Not helping matters is the fact that a considerable number of consumers have raised concerns about being ripped off by unscrupulous industry players.
“The council has become aware that some licensees may be engaging in business practices that are contrary to their clients’ best interests,” B.C. Real Estate Council communications officer Marilee Peters said in a statement on Monday (February 8), as quoted by MoneySense.
To help would-be buyers and sellers avoid legal pitfalls, the Council has encouraged the public to report offenders. In addition, real estate resource CanadaRealty.org outlined some fraud-prevention tips for those who would like to enter in such an arrangement:
- Among the most important steps are to secure a copy of the agreement of purchase and sale held by the builder, and to determine the type of assignment agreement to be used. Setting the original and new purchase prices as well as the occupancy payments is also crucial to avoid any financial missteps.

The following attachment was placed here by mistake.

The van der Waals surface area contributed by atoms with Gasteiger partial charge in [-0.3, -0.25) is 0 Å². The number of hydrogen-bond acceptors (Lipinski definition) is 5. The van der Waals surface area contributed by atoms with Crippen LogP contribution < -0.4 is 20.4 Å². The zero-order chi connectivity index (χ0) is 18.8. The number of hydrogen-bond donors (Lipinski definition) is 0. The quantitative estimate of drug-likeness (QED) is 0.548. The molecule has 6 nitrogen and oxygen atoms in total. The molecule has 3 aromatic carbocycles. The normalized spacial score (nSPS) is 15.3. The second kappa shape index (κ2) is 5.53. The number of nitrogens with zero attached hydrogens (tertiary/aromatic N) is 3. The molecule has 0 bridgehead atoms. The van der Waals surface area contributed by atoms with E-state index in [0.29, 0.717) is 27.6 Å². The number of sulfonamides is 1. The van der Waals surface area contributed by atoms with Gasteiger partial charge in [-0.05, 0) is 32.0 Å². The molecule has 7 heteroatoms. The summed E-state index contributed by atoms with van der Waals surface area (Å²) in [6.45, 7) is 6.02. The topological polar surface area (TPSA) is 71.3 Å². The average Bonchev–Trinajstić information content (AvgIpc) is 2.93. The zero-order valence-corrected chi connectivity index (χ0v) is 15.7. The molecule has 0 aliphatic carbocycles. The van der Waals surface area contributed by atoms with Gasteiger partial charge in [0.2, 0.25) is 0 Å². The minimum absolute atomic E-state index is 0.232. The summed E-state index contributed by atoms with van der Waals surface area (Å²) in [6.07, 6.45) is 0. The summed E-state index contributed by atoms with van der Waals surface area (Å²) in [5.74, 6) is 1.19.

- The buyer/seller also has to determine the status of construction along with the interim occupancy and the final closing dates. Identifying the responsibilities of the people involved, from the agents to the legal representatives, would help streamline the sale as everyone would be aware of whom exactly to approach at a particular stage.
- Who would pay for the builder’s closing costs, and who would receive the credit for interest on already-paid deposits? Who would be responsible for the non-residency/withholding taxes? Knowing the answers would make the final parts of the transaction much easier for the buyer/seller.
Assignment sales, wherein properties are sold and resold, have seen increased popularity in Canada and many other markets worldwide. While it has proven to be attractive for enterprising sellers and realtors, however, it has also raised allegations of fraud among its practitioners.